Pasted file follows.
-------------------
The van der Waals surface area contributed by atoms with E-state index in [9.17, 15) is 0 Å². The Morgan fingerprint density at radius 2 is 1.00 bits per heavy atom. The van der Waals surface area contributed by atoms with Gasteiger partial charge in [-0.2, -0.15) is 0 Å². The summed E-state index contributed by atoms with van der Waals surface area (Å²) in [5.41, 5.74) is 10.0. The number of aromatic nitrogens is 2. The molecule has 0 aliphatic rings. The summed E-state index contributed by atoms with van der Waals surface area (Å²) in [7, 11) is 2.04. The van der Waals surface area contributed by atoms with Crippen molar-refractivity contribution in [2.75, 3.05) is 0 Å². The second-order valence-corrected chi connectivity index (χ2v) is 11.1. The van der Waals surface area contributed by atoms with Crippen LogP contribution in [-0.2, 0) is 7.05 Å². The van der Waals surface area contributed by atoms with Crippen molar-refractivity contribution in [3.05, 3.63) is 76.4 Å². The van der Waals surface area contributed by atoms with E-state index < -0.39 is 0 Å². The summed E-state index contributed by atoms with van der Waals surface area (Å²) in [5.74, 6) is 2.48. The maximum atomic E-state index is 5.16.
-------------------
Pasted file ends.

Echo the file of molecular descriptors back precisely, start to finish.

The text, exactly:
The van der Waals surface area contributed by atoms with E-state index in [9.17, 15) is 0 Å². The Morgan fingerprint density at radius 2 is 1.00 bits per heavy atom. The van der Waals surface area contributed by atoms with Gasteiger partial charge in [-0.2, -0.15) is 0 Å². The summed E-state index contributed by atoms with van der Waals surface area (Å²) in [5.41, 5.74) is 10.0. The number of aromatic nitrogens is 2. The molecule has 0 aliphatic rings. The summed E-state index contributed by atoms with van der Waals surface area (Å²) in [7, 11) is 2.04. The van der Waals surface area contributed by atoms with Crippen molar-refractivity contribution in [2.75, 3.05) is 0 Å². The second-order valence-corrected chi connectivity index (χ2v) is 11.1. The van der Waals surface area contributed by atoms with Crippen LogP contribution in [-0.2, 0) is 7.05 Å². The van der Waals surface area contributed by atoms with Crippen molar-refractivity contribution in [3.05, 3.63) is 76.4 Å². The van der Waals surface area contributed by atoms with E-state index < -0.39 is 0 Å². The summed E-state index contributed by atoms with van der Waals surface area (Å²) in [5.74, 6) is 2.48. The maximum atomic E-state index is 5.16.